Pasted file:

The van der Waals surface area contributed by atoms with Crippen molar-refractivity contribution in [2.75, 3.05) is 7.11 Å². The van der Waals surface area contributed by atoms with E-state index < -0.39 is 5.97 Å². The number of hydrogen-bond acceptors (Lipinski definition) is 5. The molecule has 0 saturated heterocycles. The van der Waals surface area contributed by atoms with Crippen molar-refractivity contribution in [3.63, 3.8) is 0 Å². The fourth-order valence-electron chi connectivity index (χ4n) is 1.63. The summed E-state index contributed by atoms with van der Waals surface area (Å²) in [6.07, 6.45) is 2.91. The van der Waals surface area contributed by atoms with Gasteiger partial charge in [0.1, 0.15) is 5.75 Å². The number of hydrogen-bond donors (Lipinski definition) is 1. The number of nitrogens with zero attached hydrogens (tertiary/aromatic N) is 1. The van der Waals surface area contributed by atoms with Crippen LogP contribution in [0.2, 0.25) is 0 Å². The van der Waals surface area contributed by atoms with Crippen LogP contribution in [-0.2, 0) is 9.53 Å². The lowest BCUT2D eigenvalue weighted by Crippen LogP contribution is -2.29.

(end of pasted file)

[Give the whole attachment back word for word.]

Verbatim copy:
The van der Waals surface area contributed by atoms with Crippen molar-refractivity contribution in [2.75, 3.05) is 7.11 Å². The van der Waals surface area contributed by atoms with E-state index < -0.39 is 5.97 Å². The number of hydrogen-bond acceptors (Lipinski definition) is 5. The molecule has 0 saturated heterocycles. The van der Waals surface area contributed by atoms with Crippen molar-refractivity contribution in [3.63, 3.8) is 0 Å². The fourth-order valence-electron chi connectivity index (χ4n) is 1.63. The summed E-state index contributed by atoms with van der Waals surface area (Å²) in [6.07, 6.45) is 2.91. The van der Waals surface area contributed by atoms with Gasteiger partial charge in [0.1, 0.15) is 5.75 Å². The number of hydrogen-bond donors (Lipinski definition) is 1. The number of nitrogens with zero attached hydrogens (tertiary/aromatic N) is 1. The van der Waals surface area contributed by atoms with Crippen LogP contribution in [0.2, 0.25) is 0 Å². The van der Waals surface area contributed by atoms with Crippen LogP contribution in [-0.2, 0) is 9.53 Å². The lowest BCUT2D eigenvalue weighted by Crippen LogP contribution is -2.29.